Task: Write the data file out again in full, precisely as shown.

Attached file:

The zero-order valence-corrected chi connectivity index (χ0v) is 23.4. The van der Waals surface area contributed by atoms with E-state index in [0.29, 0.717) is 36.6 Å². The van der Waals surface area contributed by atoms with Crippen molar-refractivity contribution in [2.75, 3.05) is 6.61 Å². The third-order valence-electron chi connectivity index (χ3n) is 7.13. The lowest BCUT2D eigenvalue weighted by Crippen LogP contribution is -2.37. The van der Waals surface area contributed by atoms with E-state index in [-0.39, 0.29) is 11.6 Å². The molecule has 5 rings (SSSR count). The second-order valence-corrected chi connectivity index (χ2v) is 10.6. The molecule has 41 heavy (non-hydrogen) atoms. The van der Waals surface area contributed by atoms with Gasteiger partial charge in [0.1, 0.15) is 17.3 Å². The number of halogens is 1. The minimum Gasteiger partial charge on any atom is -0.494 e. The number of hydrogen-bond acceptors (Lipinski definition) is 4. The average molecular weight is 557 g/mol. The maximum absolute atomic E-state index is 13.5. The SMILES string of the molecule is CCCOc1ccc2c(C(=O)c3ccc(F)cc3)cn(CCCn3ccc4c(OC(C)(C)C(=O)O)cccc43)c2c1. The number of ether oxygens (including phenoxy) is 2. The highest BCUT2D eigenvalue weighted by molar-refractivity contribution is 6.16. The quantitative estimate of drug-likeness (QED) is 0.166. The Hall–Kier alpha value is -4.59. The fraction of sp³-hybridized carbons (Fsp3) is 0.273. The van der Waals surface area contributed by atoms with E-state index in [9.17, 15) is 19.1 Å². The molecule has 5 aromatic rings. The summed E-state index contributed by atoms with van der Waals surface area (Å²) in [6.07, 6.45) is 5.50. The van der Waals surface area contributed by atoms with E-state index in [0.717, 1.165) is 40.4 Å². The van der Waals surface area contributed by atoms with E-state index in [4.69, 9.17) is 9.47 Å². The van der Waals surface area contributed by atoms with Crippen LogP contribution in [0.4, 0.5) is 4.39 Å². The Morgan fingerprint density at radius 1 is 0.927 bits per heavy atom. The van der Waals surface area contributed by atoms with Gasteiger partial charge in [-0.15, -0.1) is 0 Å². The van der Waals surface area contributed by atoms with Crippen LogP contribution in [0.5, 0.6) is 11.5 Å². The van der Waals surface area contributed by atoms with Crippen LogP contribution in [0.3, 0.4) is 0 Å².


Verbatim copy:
The zero-order valence-corrected chi connectivity index (χ0v) is 23.4. The van der Waals surface area contributed by atoms with E-state index in [0.29, 0.717) is 36.6 Å². The van der Waals surface area contributed by atoms with Crippen molar-refractivity contribution in [2.75, 3.05) is 6.61 Å². The third-order valence-electron chi connectivity index (χ3n) is 7.13. The lowest BCUT2D eigenvalue weighted by Crippen LogP contribution is -2.37. The van der Waals surface area contributed by atoms with E-state index in [-0.39, 0.29) is 11.6 Å². The molecule has 5 rings (SSSR count). The second-order valence-corrected chi connectivity index (χ2v) is 10.6. The molecule has 41 heavy (non-hydrogen) atoms. The van der Waals surface area contributed by atoms with Gasteiger partial charge in [0.1, 0.15) is 17.3 Å². The number of halogens is 1. The minimum Gasteiger partial charge on any atom is -0.494 e. The number of hydrogen-bond acceptors (Lipinski definition) is 4. The average molecular weight is 557 g/mol. The maximum absolute atomic E-state index is 13.5. The SMILES string of the molecule is CCCOc1ccc2c(C(=O)c3ccc(F)cc3)cn(CCCn3ccc4c(OC(C)(C)C(=O)O)cccc43)c2c1. The number of ether oxygens (including phenoxy) is 2. The highest BCUT2D eigenvalue weighted by molar-refractivity contribution is 6.16. The quantitative estimate of drug-likeness (QED) is 0.166. The Hall–Kier alpha value is -4.59. The fraction of sp³-hybridized carbons (Fsp3) is 0.273. The van der Waals surface area contributed by atoms with E-state index in [9.17, 15) is 19.1 Å². The molecule has 5 aromatic rings. The summed E-state index contributed by atoms with van der Waals surface area (Å²) in [6.07, 6.45) is 5.50. The van der Waals surface area contributed by atoms with E-state index in [0.717, 1.165) is 40.4 Å². The van der Waals surface area contributed by atoms with E-state index in [4.69, 9.17) is 9.47 Å². The van der Waals surface area contributed by atoms with Crippen LogP contribution in [0.4, 0.5) is 4.39 Å². The Morgan fingerprint density at radius 1 is 0.927 bits per heavy atom. The van der Waals surface area contributed by atoms with Gasteiger partial charge in [-0.15, -0.1) is 0 Å². The van der Waals surface area contributed by atoms with Crippen LogP contribution in [0.5, 0.6) is 11.5 Å². The van der Waals surface area contributed by atoms with Crippen LogP contribution in [0.3, 0.4) is 0 Å².